Under exceptional circumstances, employers may require overtime from their employees and extend the standard work week by up to three hours per day, no more than three times per week. Employers must pay their employees 200% of their standard wage for the first nine hours of overtime in a single work week and 300% for any additional hours.
Employees in Mexico are entitled to vacation, sick leave, parental leave, and seven paid annual government holidays each year.
We discuss the details of each of these leave entitlements below.
Employees in Mexico who have worked for their employer for at least one year are entitled to 12 days of annual paid vacation at 125% of their standard wage (vacation premium).
An employee’s total annual vacation leave then increases by two days per year for the next four years, after which it increases by two days every five years.
Mexican labor law guarantees employees up to 52 weeks (one year) of paid sick leave annually if they have a medical certificate from official medical authorities and the IMSS certifying their illness.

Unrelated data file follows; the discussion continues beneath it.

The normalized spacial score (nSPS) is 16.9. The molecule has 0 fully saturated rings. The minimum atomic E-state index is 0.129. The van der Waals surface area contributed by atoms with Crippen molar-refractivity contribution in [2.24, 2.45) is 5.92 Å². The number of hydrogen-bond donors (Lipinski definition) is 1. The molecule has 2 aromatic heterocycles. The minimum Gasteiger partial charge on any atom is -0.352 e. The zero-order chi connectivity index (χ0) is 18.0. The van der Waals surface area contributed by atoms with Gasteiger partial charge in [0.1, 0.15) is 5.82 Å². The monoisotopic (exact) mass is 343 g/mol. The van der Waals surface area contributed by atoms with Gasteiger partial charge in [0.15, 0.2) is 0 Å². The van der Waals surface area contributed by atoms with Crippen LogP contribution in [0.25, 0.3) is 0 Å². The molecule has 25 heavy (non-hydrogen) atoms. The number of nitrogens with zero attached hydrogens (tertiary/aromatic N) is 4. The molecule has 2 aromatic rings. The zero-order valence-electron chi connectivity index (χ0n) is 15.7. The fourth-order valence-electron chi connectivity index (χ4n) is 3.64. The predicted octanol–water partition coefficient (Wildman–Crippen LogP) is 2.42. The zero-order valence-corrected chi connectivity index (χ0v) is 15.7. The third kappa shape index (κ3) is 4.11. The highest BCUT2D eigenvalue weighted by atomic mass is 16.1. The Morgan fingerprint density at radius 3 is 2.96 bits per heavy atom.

Employees are entitled to 60% of their regular wage starting on the fourth day of their illness up to 52 weeks unless their illness or injury occurred at work, in which case employers must pay 100% of the employee’s standard wage.
Paternity and Maternity Leave
Mexican law guarantees new fathers and mothers paid leave for the birth or adoption of a new child.
Pregnant mothers receive two to six weeks of leave before the birth of their child and six to ten weeks of post-natal leave.
Maternity leave in Mexico is obligatory and paid at 100% of the regular salary. In the case of adoption, new mothers can take up to six weeks of paid leave starting from the day they receive the child.
Fathers receive five days of paternity leave after the birth or adoption of a child, also paid at 100% of their standard salary.